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Archive: Other Books > Lilac Girls / Martha Hall Kelly - 3.5***

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Book Concierge (tessabookconcierge) | 6406 comments Cross-posted to Denizen's memorial read list

Lilac Girls by Martha Hall Kelly
Lilac Girls – Martha Hall Kelly
Audiobook performed by Cassandra Campbell (Caroline), Kathleen Gati (Kasia)and Kathrin Kana (Herta)
3.5***

Using three different narrators, the novel tells the WW2 story of the women prisoners held at the notorious Nazi prison camp Ravensbrück. Kelly used two real-life women: Caroline Ferriday, a New York socialite and Broadway actress, and Dr. Herta Oberheuser, a German physician who became the only female surgeon operating at the prison camp. The third narrator is Kasia Kuzmerick, a Polish teenager who is sent to the camp along with her sister, mother, and several friends after her work in the Resistance is discovered. In the author’s note at the end of the novel, Kelly states that she Kasia and her sister, Zuzanna, are loosely based on Nina Iwanska and her sister Krystyna, who were both operated on at Ravensbrück. She further populates the novel with a variety of fictional and real characters supporting these three central figures.

I was most interested in the scenes that take place at Ravensbrück. I knew some of the story of this horrible place and the “experimental surgeries” performed on the women there, but Kelly made it personal and vivid. I also really like how she explored the PTSD (though it wasn’t called that then) suffered by Kasia and Zuzanna and the other “Rabbits” in the years following their release from Ravensbrück.

As for Caroline’s love story with Paul Rodier – it is completely fabricated. I understand why Kelly did this– she was trying to make Caroline more real and to give her a stronger connection to France and what happened in that country during WW2 – but I thought it was a distraction from the central plot. If I were her editor I would have cut it.

I also thought that of the three women, we learned the least about Herta Oberheuser. She was the only woman tried for war crimes at Nuremberg. I wish that Kelly has spent a bit more time fleshing out her character.

All told, this is a good historical fiction debut about a fascinating and important, but less-well-known, episode of WW2. I would read another book by Kelly.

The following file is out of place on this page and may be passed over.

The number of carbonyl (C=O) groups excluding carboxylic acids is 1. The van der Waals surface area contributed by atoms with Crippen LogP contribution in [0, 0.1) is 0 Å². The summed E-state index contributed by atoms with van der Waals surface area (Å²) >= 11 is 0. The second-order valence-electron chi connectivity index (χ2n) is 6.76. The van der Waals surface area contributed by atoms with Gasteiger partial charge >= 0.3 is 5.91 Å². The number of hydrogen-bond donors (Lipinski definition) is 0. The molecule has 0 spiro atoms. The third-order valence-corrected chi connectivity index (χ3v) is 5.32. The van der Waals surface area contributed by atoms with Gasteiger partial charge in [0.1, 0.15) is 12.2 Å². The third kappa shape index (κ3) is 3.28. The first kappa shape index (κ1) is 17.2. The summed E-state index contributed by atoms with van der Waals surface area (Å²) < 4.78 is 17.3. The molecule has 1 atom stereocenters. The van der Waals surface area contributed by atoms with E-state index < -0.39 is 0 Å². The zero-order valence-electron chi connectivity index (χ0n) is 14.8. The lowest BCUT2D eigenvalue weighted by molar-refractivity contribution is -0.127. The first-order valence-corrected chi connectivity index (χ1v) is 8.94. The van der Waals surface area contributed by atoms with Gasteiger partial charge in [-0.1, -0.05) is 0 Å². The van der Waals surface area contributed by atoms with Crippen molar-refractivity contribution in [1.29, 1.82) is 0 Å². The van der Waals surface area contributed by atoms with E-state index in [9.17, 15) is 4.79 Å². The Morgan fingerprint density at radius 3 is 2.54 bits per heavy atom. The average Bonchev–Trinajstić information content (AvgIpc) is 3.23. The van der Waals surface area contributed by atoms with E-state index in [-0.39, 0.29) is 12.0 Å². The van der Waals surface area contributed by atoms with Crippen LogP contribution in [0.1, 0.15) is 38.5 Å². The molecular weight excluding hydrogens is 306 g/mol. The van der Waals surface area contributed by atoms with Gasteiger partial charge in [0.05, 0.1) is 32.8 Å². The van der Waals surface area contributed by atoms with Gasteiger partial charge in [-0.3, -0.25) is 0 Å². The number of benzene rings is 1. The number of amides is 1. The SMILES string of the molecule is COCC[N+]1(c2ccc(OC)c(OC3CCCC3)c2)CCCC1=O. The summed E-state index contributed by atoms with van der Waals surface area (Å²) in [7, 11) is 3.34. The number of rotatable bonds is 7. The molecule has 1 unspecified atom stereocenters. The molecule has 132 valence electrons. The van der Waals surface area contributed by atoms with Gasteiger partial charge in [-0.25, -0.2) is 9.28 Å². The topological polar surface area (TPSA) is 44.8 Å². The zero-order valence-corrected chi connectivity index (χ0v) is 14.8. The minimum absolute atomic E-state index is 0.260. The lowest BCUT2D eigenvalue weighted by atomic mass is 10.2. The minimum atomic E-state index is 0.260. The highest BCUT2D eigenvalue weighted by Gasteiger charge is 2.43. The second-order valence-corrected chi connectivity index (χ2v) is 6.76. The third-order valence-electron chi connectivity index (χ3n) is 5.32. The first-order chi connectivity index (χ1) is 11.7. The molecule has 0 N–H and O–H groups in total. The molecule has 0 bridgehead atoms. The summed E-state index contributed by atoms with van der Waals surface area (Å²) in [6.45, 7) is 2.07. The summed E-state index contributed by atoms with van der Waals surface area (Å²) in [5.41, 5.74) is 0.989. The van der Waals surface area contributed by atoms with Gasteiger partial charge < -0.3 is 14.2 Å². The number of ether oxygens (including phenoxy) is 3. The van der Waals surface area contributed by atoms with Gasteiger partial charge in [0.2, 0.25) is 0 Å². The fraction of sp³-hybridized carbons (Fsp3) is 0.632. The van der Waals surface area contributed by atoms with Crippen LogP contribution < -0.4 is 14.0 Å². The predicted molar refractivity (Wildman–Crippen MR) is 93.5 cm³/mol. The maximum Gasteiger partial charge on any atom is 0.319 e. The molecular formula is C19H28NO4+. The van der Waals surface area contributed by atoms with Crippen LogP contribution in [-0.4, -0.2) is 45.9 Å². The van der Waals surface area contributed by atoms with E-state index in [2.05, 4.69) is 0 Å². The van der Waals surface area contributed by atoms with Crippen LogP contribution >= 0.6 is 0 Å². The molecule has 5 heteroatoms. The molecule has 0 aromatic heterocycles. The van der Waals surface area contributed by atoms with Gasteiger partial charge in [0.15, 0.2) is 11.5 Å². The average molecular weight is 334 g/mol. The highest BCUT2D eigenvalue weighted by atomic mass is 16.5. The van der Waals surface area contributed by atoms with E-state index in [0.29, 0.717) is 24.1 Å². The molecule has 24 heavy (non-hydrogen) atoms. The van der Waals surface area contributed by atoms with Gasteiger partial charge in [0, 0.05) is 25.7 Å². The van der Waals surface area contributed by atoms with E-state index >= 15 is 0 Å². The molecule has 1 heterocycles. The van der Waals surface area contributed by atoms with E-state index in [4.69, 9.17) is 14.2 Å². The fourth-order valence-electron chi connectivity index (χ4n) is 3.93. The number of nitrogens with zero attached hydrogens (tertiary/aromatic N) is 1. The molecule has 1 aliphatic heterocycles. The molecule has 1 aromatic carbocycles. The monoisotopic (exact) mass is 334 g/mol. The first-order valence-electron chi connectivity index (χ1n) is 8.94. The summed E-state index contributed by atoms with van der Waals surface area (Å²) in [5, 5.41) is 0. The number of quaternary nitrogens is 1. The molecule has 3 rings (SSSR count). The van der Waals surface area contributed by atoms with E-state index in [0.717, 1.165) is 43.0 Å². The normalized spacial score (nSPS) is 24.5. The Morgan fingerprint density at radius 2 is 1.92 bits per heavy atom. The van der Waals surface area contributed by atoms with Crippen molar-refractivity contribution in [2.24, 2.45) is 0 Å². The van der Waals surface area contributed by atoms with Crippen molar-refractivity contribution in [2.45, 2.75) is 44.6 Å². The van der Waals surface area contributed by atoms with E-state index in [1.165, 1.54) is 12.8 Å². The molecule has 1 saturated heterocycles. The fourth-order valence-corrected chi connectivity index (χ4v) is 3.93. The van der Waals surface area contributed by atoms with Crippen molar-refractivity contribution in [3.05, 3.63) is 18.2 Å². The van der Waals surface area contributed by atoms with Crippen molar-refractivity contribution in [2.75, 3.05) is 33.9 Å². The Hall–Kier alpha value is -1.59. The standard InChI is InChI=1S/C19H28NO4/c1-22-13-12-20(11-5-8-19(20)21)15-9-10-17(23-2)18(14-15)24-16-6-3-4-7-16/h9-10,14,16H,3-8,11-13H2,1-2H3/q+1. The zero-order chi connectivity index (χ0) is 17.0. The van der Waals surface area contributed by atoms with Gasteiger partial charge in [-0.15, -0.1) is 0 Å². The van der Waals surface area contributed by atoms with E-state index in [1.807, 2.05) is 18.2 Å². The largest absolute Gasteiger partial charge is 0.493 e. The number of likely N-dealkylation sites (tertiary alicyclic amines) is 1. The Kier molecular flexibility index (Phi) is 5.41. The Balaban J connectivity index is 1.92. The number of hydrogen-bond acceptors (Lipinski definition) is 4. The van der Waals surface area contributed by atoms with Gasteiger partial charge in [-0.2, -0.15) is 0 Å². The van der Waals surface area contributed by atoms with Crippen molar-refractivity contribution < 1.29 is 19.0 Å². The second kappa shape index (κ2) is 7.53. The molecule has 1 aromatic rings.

Cassandra Campbell (Caroline), Kathleen Gati (Kasia), and Kathrin Kana (Herta) do a marvelous job narrating the audiobook. Using a different voice artist for each narrator really helped to keep the stories straight.


LINK to my review


Nicole R (drnicoler) | 7784 comments This is one of very very few books I did not review after reading it. I just couldn't put into words how I felt about it. Your review is very good, and I agree that it would have been great to have a bit more on Oberheuser.

I rated it higher than you, largely in part because I didn't know very much about Ravensbrück other than the very abstract "medical experiments were performed there" so much of it was new information to me, which always makes me bump up a rating for an historical fiction book.

I don't even remember the romance portion now! lol. I guess that goes to show that I didn't find it memorable or important.


message 3: by [deleted user] (new)

Good review. I absolutely loved this book. I actually donated money for the documentary that is in the process of being made. I think for a first time novel the author had a great story. But of course after reading the book I am far more interested in this documentary getting out. Its such a great history and I so hope I can get to the premier when it is finally done. These women were so brave. This author is working on a prequel to this book that will be about Caroline's mother in WWI so that should be interesting.


Jason Oliver | 2105 comments I enjoyed this book but found myself enjoying the non fiction parts and disliking the fiction.


message 5: by [deleted user] (new)

Jason wrote: "I enjoyed this book but found myself enjoying the non fiction parts and disliking the fiction."

I can see this Jason. The non fiction parts is what drew me into the story and made me dig further to find the documentary that is in the process of being made. The real life people who experienced and the history they are trying to preserve.


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